A theranostic composite nanoplatform with a multimode therapeutic effect (photothermal/photodynamic therapy/chemotherapy) and dual-mode imaging function (MRI/X-ray CT) was produced based on a mesoporous silica drug delivery system.14 Different functional groups were added to the mesoporous silica nanoparticles to obtain targeted functionality. The spheres were modified with amino groups and then chelated with Gd (MRI contrast agents) followed by the coupling of Chlorin e6 (Ce6, a photosensitizer for photodynamic therapy) using the condensation reaction of the amide bonds. The chemotherapy drug DOX was encapsulated into the channels of the porous spheres of the silica. The thermo/pH-sensitive polymer poly[(N-isopropylacrylamide)-co-(methacrylic acid)] (P(NIPAM-co-MAA)) was encapsulated in the pores of the silica spheres, which acted as a “gatekeeper” to control the release of the DOX due to temperature change. In addition, carbon dots (CDs) were attached to the platform. These carbon nanoparticles could absorb the photon energy from a 980 nm laser and then convert the irradiation to heat. The generated heat increased the local temperature to shrink the temperature-responsive P(NIPAM-co-MAA), opening the “gate” to release the DOX.14 The in vivo and in vitro studies have demonstrated that the system provided enhanced MRI signals and more efficient chemotherapy.

3.2. Capture and purification of biomolecules through protein–ligand recognition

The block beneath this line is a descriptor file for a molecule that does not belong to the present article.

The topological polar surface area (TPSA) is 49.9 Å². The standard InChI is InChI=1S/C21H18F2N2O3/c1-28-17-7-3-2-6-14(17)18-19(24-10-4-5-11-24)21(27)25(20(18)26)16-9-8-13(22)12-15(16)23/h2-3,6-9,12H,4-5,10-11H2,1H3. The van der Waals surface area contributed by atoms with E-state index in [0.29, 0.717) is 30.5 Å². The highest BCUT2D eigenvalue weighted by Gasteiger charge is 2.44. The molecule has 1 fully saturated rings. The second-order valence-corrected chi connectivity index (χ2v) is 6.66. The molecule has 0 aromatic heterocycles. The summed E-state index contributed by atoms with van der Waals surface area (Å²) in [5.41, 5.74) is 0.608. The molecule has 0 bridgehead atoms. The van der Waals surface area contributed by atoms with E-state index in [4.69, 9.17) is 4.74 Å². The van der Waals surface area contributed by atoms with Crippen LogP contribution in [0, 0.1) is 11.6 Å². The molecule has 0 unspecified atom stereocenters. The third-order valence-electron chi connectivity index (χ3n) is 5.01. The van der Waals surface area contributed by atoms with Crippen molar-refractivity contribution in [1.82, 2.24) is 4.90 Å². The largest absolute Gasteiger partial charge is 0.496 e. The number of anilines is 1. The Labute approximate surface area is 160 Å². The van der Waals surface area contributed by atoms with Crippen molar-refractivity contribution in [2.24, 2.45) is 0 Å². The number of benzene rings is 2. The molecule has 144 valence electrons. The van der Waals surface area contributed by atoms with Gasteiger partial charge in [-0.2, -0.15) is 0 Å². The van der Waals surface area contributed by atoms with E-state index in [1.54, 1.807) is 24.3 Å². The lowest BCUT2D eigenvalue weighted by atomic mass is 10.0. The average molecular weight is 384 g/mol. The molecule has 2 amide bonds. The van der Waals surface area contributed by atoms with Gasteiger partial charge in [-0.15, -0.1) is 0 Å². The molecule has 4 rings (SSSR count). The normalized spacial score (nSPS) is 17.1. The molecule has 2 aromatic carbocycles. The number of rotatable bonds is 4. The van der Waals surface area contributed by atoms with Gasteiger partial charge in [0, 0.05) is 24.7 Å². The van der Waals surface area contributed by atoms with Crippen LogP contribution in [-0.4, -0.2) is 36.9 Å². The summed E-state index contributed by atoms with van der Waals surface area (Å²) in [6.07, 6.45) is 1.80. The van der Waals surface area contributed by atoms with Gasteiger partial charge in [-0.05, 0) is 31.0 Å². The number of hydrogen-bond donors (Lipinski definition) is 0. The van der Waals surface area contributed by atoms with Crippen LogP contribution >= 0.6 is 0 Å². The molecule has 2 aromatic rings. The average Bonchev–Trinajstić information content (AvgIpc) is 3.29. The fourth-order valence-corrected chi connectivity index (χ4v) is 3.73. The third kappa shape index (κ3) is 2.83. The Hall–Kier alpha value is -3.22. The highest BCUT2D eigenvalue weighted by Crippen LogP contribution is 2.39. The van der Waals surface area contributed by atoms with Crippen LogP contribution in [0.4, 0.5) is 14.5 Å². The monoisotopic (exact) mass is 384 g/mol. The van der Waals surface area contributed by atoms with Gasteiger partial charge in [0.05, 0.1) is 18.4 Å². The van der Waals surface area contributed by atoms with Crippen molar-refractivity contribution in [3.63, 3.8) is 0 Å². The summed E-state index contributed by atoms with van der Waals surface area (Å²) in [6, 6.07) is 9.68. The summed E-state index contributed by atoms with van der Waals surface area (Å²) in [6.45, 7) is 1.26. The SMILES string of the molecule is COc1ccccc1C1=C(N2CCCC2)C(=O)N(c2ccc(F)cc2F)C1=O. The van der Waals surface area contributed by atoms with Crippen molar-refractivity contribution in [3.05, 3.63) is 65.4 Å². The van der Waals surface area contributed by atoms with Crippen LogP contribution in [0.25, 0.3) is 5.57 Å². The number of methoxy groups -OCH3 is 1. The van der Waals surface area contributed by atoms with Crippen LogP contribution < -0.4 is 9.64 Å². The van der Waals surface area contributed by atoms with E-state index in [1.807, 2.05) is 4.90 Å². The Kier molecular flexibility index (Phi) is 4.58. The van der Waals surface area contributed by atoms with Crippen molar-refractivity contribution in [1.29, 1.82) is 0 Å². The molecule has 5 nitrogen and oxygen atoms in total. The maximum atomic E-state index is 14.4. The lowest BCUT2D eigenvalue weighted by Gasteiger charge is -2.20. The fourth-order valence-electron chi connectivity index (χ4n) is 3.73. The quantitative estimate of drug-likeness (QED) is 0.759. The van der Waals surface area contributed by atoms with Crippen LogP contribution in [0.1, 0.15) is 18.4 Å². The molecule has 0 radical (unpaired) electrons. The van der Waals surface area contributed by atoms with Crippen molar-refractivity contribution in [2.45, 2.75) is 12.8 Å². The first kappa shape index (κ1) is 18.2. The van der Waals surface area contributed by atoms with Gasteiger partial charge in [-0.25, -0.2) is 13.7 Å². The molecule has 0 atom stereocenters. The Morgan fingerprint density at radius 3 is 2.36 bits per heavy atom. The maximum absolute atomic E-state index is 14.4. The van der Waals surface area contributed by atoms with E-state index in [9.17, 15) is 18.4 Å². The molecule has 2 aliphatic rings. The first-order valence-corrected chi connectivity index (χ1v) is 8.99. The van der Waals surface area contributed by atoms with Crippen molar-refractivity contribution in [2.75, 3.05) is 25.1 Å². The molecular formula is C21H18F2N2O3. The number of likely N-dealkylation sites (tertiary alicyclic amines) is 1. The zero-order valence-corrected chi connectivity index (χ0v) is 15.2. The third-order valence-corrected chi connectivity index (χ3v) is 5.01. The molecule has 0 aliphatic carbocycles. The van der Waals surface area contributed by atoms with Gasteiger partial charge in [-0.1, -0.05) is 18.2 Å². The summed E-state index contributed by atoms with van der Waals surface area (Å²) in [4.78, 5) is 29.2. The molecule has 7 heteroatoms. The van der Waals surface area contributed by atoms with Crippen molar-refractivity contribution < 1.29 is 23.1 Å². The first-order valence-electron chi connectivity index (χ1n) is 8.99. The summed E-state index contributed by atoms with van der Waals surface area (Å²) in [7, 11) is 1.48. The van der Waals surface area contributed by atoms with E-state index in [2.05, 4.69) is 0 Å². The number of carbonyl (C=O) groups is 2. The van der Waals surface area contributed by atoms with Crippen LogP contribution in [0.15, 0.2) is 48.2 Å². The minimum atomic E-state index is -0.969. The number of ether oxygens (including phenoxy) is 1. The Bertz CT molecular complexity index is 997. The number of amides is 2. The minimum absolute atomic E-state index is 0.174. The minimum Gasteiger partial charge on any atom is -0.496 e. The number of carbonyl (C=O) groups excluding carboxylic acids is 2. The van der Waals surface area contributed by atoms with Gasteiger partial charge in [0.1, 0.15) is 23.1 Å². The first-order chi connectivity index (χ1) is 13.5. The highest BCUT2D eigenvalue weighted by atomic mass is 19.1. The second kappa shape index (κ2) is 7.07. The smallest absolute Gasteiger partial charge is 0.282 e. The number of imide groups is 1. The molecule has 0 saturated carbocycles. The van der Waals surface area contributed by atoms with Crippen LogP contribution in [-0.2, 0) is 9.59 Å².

Molecular recognition is a fundamental process in living organisms that involves highly specific interactions between biomolecules to generate specific complexes. The interactions between proteins with ligands are crucial for drug development and medical diagnosis. The conjugation of proteins and ligands with stimulus-responsive polymers has been reported to facilitate processes such as affinity separation, through reversible phase changes associated with the responsive polymers.117,118

Streptavidin, a tetrameric protein that can bind to biotin molecules with a high affinity, has been widely used as a biomarker protein. Conjugation of streptavidin with PNIPAM was reported by Stayton and co-workers as a system to control the ligand binding affinity of proteins.118 The temperature-sensitive polymer could manipulate the accessibility of biotin to the binding sites on the bioconjugate. Heating the bioconjugate caused the polymer to collapse into a globular conformation that blocked the access to the binding site. Upon cooling the system, the hydration of the polymer opened the access to the binding site, allowing the biotin to bind to streptavidin. Attaching a genetically engineered streptavidin to PNIPANM allowed for a specific reversible binding and release of biotin controlled by temperature.119